The lack of identification papers was mentioned as the major problem by most participants, including the Serbian authorities, as no registration as IDP was possible without them, and no social services were available unless they were registered.

The gravity of this situation was, strangely enough, minimized by a representative of a Roma organization who claimed that only two per cent of returnees lacked these papers. In any case, identification papers were obtainable from their home towns, but the Roma claimed they did not have the means to travel and pay for the documents, which coast is relatively high.


Excellent presentations were made by the Head of the Roma Secretariat, Ms. Tinde Kovac-Cerovic, and Mr. Vladimir Macura, from the Town Planning Institute of Belgrade. Mr. Macura was the Council of Europe consultant in the preparation of the draft recommendation on housing. The underlying principles of this draft recommendation were also presented.

This part of the seminar was a good opportunity to raise the question of evictions of Roma IDPS from illegal settlements.

We also visited two settlements in the suburbs of Belgrade, -Bloc 28 and Gazela in New Belgrade together with UNHCR representatives and a few representatives of the embassies.

The living conditions are appalling, particularly in the Gazela settlement which is situated next to a rubbish dump. Rumor has it that they have been placed there by individuals, seemingly Roma, who are exploiting them by making them collect cardboard and paper.

Both settlements are illegal. In the case of bloc 28, eviction has been postponed to spring, 2005. There is no law which requires that alternative accommodation should be offered before eviction.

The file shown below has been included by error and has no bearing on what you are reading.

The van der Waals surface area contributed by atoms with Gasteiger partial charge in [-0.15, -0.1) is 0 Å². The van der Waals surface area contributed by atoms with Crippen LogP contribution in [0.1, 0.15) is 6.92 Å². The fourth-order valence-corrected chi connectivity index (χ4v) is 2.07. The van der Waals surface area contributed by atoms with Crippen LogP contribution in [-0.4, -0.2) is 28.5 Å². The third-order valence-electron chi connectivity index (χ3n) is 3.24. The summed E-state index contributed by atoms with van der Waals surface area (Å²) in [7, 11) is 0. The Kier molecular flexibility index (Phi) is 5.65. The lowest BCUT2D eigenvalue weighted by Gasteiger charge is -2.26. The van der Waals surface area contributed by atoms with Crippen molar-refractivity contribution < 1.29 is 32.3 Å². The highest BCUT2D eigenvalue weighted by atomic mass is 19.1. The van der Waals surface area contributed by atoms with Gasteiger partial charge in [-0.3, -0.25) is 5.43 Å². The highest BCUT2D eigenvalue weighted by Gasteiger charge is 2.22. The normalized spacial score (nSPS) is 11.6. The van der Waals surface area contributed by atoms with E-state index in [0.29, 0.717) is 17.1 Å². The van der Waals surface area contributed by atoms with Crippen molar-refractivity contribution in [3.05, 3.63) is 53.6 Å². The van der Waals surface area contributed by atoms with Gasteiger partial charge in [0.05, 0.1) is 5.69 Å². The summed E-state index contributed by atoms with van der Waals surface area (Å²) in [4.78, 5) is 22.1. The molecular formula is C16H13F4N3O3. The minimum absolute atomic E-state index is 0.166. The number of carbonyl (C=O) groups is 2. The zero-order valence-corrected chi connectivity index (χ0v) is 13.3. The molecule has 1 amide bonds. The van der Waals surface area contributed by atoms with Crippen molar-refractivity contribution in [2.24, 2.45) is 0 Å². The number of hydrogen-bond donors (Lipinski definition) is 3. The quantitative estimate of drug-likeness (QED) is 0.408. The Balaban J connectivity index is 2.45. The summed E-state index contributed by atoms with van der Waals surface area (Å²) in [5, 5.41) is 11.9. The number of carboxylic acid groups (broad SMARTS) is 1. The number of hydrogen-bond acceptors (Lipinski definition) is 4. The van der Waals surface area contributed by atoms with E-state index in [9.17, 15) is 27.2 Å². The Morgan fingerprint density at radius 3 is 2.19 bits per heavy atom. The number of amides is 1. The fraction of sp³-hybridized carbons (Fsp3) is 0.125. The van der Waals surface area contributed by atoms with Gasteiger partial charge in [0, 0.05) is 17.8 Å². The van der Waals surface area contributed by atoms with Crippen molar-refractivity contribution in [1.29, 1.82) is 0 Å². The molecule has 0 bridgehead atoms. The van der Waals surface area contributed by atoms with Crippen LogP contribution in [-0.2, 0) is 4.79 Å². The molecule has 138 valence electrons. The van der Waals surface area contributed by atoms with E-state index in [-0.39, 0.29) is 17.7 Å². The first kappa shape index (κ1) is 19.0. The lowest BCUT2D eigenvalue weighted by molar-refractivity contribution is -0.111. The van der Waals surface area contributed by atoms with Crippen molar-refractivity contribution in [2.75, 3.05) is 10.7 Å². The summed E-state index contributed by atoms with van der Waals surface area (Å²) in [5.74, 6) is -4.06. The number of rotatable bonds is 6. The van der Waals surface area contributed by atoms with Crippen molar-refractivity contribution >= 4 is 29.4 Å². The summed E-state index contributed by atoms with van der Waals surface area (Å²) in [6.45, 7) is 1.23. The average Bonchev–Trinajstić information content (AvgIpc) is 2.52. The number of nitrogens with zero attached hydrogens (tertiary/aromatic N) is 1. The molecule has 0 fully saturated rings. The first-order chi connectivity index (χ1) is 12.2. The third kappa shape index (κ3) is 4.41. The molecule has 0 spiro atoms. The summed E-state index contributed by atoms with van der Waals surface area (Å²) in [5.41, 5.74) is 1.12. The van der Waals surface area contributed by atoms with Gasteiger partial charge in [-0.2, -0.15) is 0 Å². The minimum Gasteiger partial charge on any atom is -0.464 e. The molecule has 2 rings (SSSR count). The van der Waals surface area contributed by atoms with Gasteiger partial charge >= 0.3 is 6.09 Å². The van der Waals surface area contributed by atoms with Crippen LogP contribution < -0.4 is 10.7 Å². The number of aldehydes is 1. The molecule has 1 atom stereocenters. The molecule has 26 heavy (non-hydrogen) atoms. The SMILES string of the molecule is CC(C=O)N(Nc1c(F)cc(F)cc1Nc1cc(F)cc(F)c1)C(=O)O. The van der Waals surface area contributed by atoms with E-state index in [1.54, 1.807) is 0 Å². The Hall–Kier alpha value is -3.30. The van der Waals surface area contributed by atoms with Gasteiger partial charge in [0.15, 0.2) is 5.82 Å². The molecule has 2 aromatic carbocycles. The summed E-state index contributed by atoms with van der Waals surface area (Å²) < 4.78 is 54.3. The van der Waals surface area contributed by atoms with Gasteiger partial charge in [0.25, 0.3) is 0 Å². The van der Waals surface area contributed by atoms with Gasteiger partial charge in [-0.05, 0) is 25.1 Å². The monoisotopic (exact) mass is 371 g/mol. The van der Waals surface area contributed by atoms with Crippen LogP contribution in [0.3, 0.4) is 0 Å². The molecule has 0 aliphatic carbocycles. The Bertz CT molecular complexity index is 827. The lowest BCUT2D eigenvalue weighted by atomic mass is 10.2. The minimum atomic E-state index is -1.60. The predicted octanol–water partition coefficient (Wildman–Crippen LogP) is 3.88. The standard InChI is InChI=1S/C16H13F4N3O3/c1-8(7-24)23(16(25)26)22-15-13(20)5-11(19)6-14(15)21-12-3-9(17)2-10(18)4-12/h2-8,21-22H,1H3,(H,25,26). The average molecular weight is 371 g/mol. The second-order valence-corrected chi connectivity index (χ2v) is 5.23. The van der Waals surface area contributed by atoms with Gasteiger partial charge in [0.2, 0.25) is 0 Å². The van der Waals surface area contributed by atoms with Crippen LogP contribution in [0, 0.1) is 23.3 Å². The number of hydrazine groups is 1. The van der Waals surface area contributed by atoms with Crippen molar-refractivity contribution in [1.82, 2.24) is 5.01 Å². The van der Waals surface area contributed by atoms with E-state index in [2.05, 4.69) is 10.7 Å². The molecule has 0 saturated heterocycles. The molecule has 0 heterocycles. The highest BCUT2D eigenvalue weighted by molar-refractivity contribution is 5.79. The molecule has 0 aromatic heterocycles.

We are therefore faced with a population of several hundred persons, many of them children, who have no rights to any social or educational service and very shortly no shelter at all.



The Council of Europe representatives insisted that there was no point in having seminars and making speeches if there was no concrete action taken to alleviate the condition of these IDPs.
In conclusion, it was agreed to hold a meeting limited to the Serbian and Montenegrin authorities, representatives of IDPs and international organizations particularly involved (Council of Europe, UNHCR, OSCE/ODIHR, Red Cross) to discuss specific concrete issues such as:

reception of returnees at the airport;

identification papers issue: the extent of the problem, how to obtain these papers, possible funding of expenses involved;

the Roma currently living in Bloc 28 which is to be pulled down;

schooling of children.

Such a meeting would help to clarify a situation where all the parties concerned are resorting to half truths and passing the blame and responsibility to each other.

In this connection, it is useful to mention that the Informal Contact Group of inter-governmental organizations dealing with Roma issues agreed at its last meeting in November, 2004, to draw up a report on the situation of IDPs and the work of international organizations in this area.